Titlesolv MD Reema Mannah: In a structure where land records are imperfect, title insurance offers a solution

Given the current difficulties being faced by local real estate developers, title insurance could be the solution to protect consumers’ interest and boost inflows from buyers and investors alike. Reema Mannah, Managing Director at Titlesolv, has been working in a consultancy capacity with insurers here in India to assist them in trying to understand the product’s idiosyncrasies. Mannah, in an interview with Pankaj Joshi and R N Bhaskar, shares her view on the importance of title insurance for the Indian market.

Edited excerpts:

What would be the drivers for this product in India—from realtors, investors, actual retail buyers and others?

Demand must be seen from different perspectives. First is consumer protection. RERA legislation aims for more standardisation, greater transparency and improved efficiency in real estate transactions.

These measures are to protect consumers that have historically had to suffer the consequences of ad hoc mechanisms. The very fact that RERA stipulates the inclusion of title insurance, suggests that at central government level there was an acknowledgement of the product value as a risk management mechanism.

This is to complement the imperfect state of land records in India and the transition to more transparent and standardised processes. Globally, title insurance has been built into real estate transactions primarily as a mechanism for delivering peace of mind to consumers.

For most consumers, the purchase of a home or business premises is the single most important economic transaction they will undertake in their lives.

Second is the ease of doing business. In a structure where land records are imperfect, title insurance offers a solution. It is not a fix, but does stand as a guarantee that problems arising in future would be dealt with—either by making good the defects in property title or by indemnification.

Risk transfer to the insurer will boost confidence of global funds towards the domestic real estate sector. This product essentially provides a guarantee on title risk transference which is not being given by the land records, the seller or the lawyers.

Third, all stakeholders in real estate worldwide – developers, buyers, financiers, investors – see this as a product which catalyses better corporate governance and returns on capital.

The entrepreneur who deploys capital can provision for losses due to title challenges and asset value depreciation through the use of insurance, without having to set aside funds for this purpose. Capital efficiency is therefore delivered.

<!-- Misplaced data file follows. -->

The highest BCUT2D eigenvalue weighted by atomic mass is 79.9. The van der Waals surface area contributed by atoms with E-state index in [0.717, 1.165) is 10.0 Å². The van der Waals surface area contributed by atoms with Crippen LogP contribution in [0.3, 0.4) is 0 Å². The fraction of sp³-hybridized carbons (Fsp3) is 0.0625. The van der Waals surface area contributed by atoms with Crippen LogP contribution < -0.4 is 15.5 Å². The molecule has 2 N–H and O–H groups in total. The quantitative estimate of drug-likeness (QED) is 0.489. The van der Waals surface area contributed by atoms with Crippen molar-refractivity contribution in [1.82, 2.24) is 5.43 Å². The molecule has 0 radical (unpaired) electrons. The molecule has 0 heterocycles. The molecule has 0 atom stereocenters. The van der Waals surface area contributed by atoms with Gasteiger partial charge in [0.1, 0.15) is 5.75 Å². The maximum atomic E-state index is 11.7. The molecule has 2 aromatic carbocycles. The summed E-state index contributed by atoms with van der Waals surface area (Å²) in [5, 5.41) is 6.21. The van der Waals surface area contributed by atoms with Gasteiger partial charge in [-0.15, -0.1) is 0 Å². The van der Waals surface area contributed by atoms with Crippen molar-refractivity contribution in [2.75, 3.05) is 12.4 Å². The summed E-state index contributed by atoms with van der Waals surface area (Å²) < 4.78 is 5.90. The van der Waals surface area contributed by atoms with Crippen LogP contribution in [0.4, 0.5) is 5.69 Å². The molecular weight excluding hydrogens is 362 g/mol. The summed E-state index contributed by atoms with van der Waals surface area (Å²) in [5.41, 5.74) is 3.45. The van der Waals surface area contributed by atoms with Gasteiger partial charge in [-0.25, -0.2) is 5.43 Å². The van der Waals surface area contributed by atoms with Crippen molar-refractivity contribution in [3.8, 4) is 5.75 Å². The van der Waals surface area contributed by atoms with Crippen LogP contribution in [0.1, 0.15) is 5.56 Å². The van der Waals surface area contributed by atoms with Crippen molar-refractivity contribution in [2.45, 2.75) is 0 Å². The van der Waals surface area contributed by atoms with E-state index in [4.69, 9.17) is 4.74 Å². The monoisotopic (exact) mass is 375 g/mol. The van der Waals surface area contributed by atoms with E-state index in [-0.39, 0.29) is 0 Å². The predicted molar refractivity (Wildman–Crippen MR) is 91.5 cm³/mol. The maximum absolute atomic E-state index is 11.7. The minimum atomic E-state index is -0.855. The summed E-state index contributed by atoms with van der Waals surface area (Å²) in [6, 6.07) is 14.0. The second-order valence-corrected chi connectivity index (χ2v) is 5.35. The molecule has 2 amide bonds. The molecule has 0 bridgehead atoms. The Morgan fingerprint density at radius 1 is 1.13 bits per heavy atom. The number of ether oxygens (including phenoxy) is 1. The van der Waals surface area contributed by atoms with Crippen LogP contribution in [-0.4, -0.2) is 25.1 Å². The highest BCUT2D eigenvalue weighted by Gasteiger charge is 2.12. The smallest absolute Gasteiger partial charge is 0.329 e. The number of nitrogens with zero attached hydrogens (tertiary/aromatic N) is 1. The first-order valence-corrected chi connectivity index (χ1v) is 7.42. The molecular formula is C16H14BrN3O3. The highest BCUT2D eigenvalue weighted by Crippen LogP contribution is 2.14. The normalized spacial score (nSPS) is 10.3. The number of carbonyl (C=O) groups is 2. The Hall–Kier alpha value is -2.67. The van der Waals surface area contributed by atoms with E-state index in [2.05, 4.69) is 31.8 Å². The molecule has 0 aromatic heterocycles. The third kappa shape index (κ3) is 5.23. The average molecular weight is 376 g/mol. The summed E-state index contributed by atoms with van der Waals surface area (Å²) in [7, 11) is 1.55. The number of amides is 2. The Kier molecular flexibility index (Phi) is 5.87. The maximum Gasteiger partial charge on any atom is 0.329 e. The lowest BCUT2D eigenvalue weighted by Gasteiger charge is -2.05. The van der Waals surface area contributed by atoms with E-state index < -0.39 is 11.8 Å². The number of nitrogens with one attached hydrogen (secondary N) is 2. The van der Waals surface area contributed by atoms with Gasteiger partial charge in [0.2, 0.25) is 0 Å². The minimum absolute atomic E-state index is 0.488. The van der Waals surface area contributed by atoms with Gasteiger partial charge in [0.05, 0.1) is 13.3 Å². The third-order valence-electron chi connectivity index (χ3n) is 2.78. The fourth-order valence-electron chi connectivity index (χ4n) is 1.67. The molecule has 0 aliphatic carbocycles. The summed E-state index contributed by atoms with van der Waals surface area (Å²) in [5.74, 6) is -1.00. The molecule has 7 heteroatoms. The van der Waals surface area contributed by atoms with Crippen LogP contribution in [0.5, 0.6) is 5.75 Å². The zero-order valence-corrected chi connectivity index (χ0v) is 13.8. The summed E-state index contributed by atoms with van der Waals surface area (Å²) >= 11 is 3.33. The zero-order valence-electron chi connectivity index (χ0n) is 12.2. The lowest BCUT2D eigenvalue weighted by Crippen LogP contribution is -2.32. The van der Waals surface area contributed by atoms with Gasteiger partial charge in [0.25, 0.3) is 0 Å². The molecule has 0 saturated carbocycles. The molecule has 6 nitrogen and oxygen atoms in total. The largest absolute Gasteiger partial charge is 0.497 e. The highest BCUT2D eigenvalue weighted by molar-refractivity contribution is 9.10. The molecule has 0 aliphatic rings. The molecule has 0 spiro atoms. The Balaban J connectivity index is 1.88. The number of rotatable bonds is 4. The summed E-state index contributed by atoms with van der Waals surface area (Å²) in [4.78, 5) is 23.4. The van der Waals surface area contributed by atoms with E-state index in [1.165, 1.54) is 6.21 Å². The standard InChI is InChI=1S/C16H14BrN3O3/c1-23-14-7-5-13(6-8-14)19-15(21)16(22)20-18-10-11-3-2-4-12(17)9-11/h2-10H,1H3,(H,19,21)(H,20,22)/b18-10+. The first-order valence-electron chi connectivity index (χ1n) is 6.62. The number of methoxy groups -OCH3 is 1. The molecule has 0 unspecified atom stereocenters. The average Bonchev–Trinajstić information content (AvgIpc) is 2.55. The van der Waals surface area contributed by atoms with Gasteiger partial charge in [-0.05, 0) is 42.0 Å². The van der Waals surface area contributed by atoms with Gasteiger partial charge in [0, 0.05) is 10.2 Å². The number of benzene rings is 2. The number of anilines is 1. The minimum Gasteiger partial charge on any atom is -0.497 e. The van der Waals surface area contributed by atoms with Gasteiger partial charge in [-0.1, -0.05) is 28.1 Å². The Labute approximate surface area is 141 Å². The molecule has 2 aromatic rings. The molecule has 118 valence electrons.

Lastly is the legislative purpose. A stable real estate sector and land ownership system is a fundamental pillar required for every developed society.

If India is to be the economic powerhouse which it can be, one area of strong legislative reforms would be real estate. It is anecdotally known that the product of title insurance originated in 1868 in Pennsylvania, USA, as a consequence fall-out of a court judgement which adversely affected a homeowner.

Today, 150 years later, the US title industry has large players who underwrite all types of transactions— from loan originations to securitisations to renewable energy and high value Grade A real estate assets.

Today, each real estate transaction is title insured and estimated annual premium is USD 16 billion. Like in the US, title insurance can play a vital role in providing stability to a high-profile Indian real estate sector.

How would you define the tenets and what coverage does a title insurance product provide?

The title insurance product, which is currently available from the private insurers in the Indian market, has been created with strong feedback and guidance from people involved in local insurance, real estate and legal fields.

The title risks covered are those which are known to frequently occur in Indian real estate transactions and risks will typically be assessed on the basis of international loss ratios in those territories which are similar to India in terms of land law and real estate transaction practice. The intend behind this is to optimise cover and resolution.